Pubdate: Fri, 09 Mar 2001
Source: Blade, The (OH)
Copyright: 2001 The Blade
Contact:  541 North Superior St., Toledo OH 43660


Ford Says Community-Based Programs Can't Replace Residential Treatment

COLUMBUS - Employees of the Maumee Youth Center told a House subcommittee 
yesterday the facility is the best at what it does.

"Fifty-nine of our population received their GEDs last year," said Maumee 
training officer Terry Stiger. "You won't find that number at other 
institutions. ... Don't close a facility that has done so much for so long."

But the director of the Ohio Department of Youth Services told the House 
Subcommittee on Transportation and Public Safety that a fenceless, 
medium-security facility for low-level felons next to federally protected 
wetlands and a state forest no longer fits the department's long-term needs.

The department has proposed closing the 35-year-old, 120-bed juvenile 
detention center in Henry County's Washington Township to save about $9.4 
million a year. The center specializes in residential treatment for 
juveniles with drug and alcohol problems.

Director Geno Natalucci-Persichetti told the committee the youth center 
recently failed an accreditation audit for the first time, in part because 
the camp-style facility is not designed to deal with the changing face of 
juveniles being sent there.

The low-risk offenders Maumee was designed to handle are more often dealt 
with in community programs, he said. Those being sent to the facility tend 
to be older and greater security risks.

"I cannot fill these beds," he told the subcommittee. "There are currently 
98 people in this facility. It would be better to expand substance abuse 
treatment centers at the other facilities."

But the employees countered that Maumee had always operated at or near 
capacity until the state made the decision to close it earlier this year. 
They said the facility's accreditation failure was primarily due to 
facility maintenance.

Maumee is the last unfenced facility in the DYS system. Its closing would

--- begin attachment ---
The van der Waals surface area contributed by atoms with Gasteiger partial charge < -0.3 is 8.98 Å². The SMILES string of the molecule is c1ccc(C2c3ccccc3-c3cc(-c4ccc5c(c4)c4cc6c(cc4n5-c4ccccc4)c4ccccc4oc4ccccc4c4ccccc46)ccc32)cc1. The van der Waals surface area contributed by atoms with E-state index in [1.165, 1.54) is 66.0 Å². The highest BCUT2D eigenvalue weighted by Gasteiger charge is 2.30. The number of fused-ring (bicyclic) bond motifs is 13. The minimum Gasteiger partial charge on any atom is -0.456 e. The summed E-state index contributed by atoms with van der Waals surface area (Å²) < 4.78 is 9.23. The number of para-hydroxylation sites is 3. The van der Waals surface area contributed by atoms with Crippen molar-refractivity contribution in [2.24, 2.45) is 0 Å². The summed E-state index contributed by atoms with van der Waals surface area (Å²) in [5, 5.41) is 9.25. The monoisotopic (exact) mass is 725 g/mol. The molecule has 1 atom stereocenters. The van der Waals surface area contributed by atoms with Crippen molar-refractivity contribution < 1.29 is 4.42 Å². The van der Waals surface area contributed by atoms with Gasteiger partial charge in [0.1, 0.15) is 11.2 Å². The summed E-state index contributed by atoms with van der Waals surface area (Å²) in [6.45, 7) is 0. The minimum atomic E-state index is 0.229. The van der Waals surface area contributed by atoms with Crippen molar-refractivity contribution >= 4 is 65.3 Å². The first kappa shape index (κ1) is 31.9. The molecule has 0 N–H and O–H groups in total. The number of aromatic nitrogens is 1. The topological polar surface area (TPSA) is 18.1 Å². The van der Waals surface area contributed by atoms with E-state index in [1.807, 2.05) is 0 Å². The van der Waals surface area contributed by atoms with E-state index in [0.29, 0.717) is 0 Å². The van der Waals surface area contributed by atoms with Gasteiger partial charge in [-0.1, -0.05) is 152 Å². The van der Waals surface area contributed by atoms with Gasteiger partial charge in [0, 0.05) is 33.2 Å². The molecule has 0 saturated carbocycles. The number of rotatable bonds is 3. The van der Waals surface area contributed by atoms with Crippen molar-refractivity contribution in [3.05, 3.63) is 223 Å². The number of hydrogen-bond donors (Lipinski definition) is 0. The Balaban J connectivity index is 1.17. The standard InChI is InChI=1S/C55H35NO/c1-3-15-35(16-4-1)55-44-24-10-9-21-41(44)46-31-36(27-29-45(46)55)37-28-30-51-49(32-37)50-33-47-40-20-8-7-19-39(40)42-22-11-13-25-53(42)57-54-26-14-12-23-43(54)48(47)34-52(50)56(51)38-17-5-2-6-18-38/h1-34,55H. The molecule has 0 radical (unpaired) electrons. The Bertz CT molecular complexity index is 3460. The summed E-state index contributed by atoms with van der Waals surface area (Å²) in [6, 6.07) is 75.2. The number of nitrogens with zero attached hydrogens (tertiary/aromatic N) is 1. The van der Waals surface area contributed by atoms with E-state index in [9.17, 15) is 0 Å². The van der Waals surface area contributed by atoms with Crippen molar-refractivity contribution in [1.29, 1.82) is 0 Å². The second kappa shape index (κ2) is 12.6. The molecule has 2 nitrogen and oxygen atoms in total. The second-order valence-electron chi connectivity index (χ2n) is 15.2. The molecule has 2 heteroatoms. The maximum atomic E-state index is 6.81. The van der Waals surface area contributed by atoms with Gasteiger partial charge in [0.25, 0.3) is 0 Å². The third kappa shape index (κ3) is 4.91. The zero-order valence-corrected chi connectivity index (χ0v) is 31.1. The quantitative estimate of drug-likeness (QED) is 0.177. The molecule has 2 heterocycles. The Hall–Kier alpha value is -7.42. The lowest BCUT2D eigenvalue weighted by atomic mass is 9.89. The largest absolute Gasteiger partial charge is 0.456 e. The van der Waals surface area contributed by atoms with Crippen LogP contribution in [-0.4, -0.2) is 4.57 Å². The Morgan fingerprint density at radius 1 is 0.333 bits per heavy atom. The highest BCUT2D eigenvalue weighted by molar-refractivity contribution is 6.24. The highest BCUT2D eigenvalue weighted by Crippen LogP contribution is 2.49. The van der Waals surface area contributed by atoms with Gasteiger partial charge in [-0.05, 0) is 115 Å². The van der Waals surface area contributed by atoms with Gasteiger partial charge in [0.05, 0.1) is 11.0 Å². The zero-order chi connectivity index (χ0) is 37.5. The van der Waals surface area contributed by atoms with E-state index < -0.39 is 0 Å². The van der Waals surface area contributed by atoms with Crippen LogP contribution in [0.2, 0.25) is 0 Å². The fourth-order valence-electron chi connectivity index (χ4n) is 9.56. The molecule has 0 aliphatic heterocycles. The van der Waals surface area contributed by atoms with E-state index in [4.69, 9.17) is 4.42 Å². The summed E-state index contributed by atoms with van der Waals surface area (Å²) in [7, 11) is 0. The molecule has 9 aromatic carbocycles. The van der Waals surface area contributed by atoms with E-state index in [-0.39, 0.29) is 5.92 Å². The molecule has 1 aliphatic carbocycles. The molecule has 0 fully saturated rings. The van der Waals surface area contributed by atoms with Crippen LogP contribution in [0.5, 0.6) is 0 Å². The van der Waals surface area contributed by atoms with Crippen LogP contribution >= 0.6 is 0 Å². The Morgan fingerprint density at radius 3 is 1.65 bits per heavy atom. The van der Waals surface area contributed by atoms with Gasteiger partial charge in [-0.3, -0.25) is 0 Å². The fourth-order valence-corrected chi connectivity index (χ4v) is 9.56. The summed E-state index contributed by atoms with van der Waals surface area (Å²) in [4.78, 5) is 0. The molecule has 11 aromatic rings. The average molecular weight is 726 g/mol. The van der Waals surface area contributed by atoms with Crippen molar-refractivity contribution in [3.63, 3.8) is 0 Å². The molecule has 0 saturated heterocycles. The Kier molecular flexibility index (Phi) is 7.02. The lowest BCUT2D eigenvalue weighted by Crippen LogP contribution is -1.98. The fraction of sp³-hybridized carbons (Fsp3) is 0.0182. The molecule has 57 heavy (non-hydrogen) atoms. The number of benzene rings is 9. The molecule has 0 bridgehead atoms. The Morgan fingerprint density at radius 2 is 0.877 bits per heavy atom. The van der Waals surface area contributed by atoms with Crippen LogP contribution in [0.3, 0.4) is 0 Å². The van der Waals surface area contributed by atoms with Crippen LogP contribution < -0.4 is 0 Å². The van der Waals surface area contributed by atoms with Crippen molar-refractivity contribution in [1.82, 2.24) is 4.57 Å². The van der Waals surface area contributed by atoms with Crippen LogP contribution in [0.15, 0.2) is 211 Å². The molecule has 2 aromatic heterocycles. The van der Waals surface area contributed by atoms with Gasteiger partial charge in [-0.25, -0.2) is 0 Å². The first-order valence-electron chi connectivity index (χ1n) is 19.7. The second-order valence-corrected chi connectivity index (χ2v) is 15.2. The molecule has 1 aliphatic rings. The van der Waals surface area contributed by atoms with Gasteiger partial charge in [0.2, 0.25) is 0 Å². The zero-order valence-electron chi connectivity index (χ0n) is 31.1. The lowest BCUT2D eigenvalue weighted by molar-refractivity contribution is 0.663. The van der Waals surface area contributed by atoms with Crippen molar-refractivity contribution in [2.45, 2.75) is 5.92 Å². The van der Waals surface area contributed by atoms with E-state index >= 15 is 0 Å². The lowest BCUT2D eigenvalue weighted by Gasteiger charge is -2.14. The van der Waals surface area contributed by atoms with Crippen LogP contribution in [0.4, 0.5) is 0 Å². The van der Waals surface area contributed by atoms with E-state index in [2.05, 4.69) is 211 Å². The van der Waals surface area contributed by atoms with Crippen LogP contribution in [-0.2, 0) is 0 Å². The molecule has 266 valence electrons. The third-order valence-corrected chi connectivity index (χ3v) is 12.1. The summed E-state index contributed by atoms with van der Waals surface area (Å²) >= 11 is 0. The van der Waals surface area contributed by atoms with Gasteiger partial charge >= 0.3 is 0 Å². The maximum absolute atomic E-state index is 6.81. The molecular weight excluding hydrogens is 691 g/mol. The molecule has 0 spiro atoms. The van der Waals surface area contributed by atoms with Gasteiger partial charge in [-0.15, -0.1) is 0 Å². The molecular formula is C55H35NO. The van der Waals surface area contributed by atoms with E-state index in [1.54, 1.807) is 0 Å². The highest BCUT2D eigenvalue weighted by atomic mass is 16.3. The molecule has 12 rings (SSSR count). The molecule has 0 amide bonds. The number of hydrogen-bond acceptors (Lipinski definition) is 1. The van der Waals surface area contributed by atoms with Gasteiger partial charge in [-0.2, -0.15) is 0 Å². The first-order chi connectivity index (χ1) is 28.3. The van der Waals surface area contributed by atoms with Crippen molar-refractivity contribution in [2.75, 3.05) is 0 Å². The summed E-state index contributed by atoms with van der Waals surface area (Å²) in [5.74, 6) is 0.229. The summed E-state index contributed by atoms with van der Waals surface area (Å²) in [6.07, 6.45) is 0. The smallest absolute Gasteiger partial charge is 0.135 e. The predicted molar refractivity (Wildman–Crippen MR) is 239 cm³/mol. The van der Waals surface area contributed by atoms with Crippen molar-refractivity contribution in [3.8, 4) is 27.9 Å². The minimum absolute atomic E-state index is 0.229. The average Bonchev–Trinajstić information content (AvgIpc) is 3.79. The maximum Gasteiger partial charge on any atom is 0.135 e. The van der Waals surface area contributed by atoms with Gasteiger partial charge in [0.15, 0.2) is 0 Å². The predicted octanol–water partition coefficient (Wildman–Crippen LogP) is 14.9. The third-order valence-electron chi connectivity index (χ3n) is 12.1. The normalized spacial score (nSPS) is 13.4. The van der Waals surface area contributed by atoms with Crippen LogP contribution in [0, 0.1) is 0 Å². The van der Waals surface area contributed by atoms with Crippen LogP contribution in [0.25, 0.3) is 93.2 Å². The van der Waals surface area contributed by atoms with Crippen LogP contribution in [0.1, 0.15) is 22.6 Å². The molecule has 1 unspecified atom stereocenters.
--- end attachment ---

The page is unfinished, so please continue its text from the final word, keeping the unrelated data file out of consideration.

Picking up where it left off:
mean the reassignment, early retirement, or potential layoff of about 160 

"There's a road on one side and a state forest on the other," Mr. 
Natalucci-Persichetti said. "We would have to get permission from every 
level of government to cut down hardwood forest and invade wetlands. We 
were advised that wasn't going to happen."

After the hearing, Mr. Natalucci-Perscihetti said, "I don't want a 
17-year-old who shouldn't have been there escaping and doing something in 
the community."

The system as a whole is currently operating 19 percent over capacity. Half 
of the 200 beds at a new maximum-security facility at Marion have yet to 
come on line, and 120 beds at a southern Ohio facility are expected to open 

House Minority Leader Jack Ford (D., Toledo), who once ran a substance 
abuse treatment program, argued that community-based programs can't replace 
residential drug and alcohol treatment.

"At the Maumee Youth Center, ... you can work with them in a 24-hour-a-day 
atmosphere," he said. "You have them for months and you can really turn 
them around.

"This is a net loss of 120 beds when, in fact, you need a lot more beds 
than that," he said.

Employees and proponents of keeping the facility open plan to rally at the 
site Saturday at 1 p.m.

The governor has proposed increasing the department's budget by just 0.8 
percent in 2001-02 to $238 million. The budget would climb 4 percent in the 
second year of the biennial budget.
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MAP posted-by: Keith Brilhart